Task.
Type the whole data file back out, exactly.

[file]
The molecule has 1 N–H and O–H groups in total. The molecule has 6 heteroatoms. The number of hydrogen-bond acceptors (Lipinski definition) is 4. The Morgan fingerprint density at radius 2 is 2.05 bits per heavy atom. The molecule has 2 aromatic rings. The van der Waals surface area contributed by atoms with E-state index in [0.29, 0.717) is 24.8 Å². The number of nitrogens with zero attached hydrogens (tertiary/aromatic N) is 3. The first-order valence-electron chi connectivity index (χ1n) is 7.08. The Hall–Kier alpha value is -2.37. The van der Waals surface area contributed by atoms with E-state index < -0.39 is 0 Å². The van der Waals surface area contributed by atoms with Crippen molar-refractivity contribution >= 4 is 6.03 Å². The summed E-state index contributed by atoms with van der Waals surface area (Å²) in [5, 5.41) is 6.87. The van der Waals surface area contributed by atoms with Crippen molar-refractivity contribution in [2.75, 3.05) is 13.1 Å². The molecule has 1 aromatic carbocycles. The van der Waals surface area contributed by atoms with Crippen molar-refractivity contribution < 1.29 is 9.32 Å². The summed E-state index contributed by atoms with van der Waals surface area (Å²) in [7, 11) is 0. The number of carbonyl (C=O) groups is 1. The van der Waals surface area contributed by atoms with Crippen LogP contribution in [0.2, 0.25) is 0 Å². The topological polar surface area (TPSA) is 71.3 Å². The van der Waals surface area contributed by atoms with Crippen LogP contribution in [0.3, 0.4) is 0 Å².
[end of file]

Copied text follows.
The molecule has 1 N–H and O–H groups in total. The molecule has 6 heteroatoms. The number of hydrogen-bond acceptors (Lipinski definition) is 4. The Morgan fingerprint density at radius 2 is 2.05 bits per heavy atom. The molecule has 2 aromatic rings. The van der Waals surface area contributed by atoms with E-state index in [0.29, 0.717) is 24.8 Å². The number of nitrogens with zero attached hydrogens (tertiary/aromatic N) is 3. The first-order valence-electron chi connectivity index (χ1n) is 7.08. The Hall–Kier alpha value is -2.37. The van der Waals surface area contributed by atoms with E-state index < -0.39 is 0 Å². The van der Waals surface area contributed by atoms with Crippen molar-refractivity contribution >= 4 is 6.03 Å². The summed E-state index contributed by atoms with van der Waals surface area (Å²) in [5, 5.41) is 6.87. The van der Waals surface area contributed by atoms with Crippen molar-refractivity contribution in [2.75, 3.05) is 13.1 Å². The molecule has 1 aromatic carbocycles. The van der Waals surface area contributed by atoms with Crippen molar-refractivity contribution < 1.29 is 9.32 Å². The summed E-state index contributed by atoms with van der Waals surface area (Å²) in [7, 11) is 0. The number of carbonyl (C=O) groups is 1. The van der Waals surface area contributed by atoms with Crippen LogP contribution in [0.2, 0.25) is 0 Å². The topological polar surface area (TPSA) is 71.3 Å². The van der Waals surface area contributed by atoms with Crippen LogP contribution in [0.3, 0.4) is 0 Å².